It is hard to believe that just eight seasons ago Jordan Staal was hoisting up the Stanley Cup in Pittsburgh. Just three years later he was traded from the Pittsburgh Penguins. Now, he is currently a part of one of the worst teams in the National Hockey League. The Carolina Hurricanes have 68 points and things aren’t looking much better. Carolina is trying to develop a young team through the draft, which validates the Hurricanes’ 28-27-12 record as this can be a rough process.
Coach Bill Peters and the management have bought into this process and look to stick to it. In order for this to work, it is time for the Hurricanes to cut their ties with the last remaining Staal brother in the organization.
It seems odd to imagine watching a Hurricanes game without seeing at least one Staal brother roam the ice as the family has been rooted in the organization since they achieved their first and only Stanley Cup in the 2005 season. His older brother, Eric, is one of the greatest players in franchise history and his little brother, Jared, once shared a line with both of them. There is a fourth brother, Marc, who plays for the New York Rangers.
These times are gone, as Eric Staal was traded last year to join Marc Staal at the New York Rangers. He then signed a three-year contract this summer with one of hockey’s best current teams, the Minnesota Wild. It was difficult to see the eldest Staal go, but it was necessary as he was eating up an enormous amount of cap space while generating hardly any productivity for the team. Jared Staal was cut by the organization in 2015 after spending most of his time with the Hurricanes’ minor league affiliate, the Charlotte Checkers. His release was cited from a lack of results on the ice and increasing concerns of his work ethic.
This left Jordan alone and gave him the opportunity to become the face of the franchise and etch his name into Carolina history. Instead, Jordan Staal has netted only 17 goals since Eric’s departure. With the opportunity to be the team’s leading forward, he has only scored 13 goals this season. That is not what was expected from him when he signed a 10-year $60,000,000 contract back in 2013. In fact, if you were to add up his entire goal count since arriving in Carolina (64) and look at his $6,000,000 annual salary, he is earning $468,750 per goal.
So, why the drop off? Why has Jordan failed to capitalize on the opportunity to become the leading playmaker? You have to factor in that Staal spent much of the 2014 campaign injured with a broken leg. He has also missed significant time due to a concussion. Aside from injury he has lacked the intensity and leadership his older brother exemplified.
While Staal is listed as a center, he can split his time out wide at wing as well. He has a great ability to ride the boards before cutting to the goal. However, this ability is hindered when he runs into stronger defenders. His lack of strength is very apparent when watching the Hurricanes play as he often loses the puck past the blue line in one on one situations.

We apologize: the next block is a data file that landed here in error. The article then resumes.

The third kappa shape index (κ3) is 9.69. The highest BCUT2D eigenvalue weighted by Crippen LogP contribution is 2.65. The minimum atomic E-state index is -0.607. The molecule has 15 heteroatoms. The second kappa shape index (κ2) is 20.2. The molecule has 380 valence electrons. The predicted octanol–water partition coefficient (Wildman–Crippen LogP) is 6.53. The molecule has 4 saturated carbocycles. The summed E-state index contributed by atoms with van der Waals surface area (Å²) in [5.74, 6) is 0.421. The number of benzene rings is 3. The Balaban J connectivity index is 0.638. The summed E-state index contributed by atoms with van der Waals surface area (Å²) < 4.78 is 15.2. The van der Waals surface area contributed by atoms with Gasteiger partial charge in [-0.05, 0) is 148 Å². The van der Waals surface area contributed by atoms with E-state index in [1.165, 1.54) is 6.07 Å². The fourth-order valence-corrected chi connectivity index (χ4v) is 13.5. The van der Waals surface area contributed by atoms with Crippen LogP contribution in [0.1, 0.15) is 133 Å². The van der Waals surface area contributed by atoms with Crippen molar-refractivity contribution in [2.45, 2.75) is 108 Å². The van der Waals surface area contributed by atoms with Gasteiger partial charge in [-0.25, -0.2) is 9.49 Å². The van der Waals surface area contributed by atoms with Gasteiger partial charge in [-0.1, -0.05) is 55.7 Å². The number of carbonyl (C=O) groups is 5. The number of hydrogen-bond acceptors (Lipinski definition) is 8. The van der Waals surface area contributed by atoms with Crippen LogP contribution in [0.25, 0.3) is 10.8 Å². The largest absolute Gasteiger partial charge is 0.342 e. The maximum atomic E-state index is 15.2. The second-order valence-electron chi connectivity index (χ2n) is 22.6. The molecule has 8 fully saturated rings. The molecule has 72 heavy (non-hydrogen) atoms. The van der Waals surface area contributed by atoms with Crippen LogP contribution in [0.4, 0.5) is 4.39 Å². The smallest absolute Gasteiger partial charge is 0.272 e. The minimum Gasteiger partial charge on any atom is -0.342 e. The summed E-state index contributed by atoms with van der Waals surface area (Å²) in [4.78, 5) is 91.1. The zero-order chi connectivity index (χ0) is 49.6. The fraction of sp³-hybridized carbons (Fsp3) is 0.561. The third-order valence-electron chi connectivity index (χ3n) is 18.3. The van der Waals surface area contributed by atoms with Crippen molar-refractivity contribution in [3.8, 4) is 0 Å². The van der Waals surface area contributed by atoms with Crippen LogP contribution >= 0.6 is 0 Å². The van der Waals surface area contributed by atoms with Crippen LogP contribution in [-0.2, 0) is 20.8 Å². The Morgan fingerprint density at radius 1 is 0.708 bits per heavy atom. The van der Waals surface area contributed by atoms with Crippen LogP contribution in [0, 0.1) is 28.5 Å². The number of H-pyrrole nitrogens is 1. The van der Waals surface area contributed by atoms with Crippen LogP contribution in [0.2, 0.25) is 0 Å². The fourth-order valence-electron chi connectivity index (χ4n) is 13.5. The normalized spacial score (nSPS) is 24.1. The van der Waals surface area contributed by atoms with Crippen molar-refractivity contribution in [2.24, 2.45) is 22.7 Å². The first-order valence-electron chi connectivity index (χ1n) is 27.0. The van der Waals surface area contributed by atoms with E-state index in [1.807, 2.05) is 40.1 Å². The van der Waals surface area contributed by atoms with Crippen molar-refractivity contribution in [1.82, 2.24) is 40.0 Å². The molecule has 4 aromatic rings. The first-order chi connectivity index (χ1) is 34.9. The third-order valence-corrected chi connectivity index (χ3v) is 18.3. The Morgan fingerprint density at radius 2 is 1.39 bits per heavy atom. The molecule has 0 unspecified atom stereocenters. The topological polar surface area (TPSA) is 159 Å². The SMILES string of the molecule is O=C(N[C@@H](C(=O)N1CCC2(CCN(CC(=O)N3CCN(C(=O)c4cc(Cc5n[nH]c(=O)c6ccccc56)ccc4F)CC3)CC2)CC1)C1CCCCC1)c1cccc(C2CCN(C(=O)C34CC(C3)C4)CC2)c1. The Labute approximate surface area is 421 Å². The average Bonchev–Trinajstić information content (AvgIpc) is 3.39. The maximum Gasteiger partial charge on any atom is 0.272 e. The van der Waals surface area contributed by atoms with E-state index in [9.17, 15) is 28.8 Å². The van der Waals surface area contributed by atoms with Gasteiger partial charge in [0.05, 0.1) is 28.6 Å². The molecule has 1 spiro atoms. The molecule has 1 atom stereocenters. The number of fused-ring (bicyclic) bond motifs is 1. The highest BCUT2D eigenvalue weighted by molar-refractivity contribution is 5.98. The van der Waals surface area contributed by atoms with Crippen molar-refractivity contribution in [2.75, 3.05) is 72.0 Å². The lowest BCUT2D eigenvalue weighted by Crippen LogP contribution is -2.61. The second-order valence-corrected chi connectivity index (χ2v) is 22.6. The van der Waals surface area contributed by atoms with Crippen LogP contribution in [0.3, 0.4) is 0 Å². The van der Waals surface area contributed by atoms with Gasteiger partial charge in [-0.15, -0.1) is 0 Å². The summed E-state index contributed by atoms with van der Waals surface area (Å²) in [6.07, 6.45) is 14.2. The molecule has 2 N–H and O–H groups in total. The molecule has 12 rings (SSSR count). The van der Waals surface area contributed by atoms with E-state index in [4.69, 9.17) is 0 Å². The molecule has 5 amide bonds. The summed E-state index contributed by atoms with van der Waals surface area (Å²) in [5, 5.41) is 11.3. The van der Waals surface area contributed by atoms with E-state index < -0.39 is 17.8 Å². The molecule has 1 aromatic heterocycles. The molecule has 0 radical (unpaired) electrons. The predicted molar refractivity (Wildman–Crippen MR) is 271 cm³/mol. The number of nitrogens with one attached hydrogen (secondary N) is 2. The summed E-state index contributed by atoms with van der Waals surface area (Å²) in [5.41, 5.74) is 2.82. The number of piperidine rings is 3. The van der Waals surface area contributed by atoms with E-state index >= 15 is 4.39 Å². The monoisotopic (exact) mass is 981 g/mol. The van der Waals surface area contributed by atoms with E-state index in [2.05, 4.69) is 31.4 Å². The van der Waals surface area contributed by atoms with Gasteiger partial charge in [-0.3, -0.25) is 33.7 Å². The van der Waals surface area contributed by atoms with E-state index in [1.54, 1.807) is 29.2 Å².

His inability to score is also reflected in the rest of his numbers as he already has 25 assists this season after tying a career high 28 last season. While spreading the puck around has helped, he needs to contribute more to the scoring department, with left wing Jeff Skinner taking a hold of Carolina’s scoring responsibility with 23 goals so far this season. It is also imperative that he pick things up offensively as forwards Joakim Nordstrom, Phillip Di Giuseppe, and Brock McGinn have only combined for 11 goals this season.
The lack of help from younger players is only putting more pressure on Staal. In order for coach Peters’ system to succeed, older players like Staal must step up and lead the way. This is something that I don’t think Staal wants. A player of his age must be more than just a leader on the stat sheet but in his attitude as well. It is apparent that the culture that won the Hurricanes the Stanley Cup 10 years ago has left, and the Staal family was a large part of it.
Nobody likes cutting ties with long time players, especially if there is a lot of history. In order to take the team fully in a new direction the front office needs to re-examine Jordan Staal. His cap hit is not nearly as suffocating as Eric’s was and there is plenty of money to go around with the Hurricanes having a projected $16,090,158 in cap space this season.
Perhaps the team can trade him away to New York for another Staal brother reunion. Perhaps he picks up his play at the end of the season. Perhaps there are teams out there with bigger plans for the middle Staal brother. Whatever the case, Carolina needs to decide what direction they truly want to take this team in and if Jordan Staal is a part of it.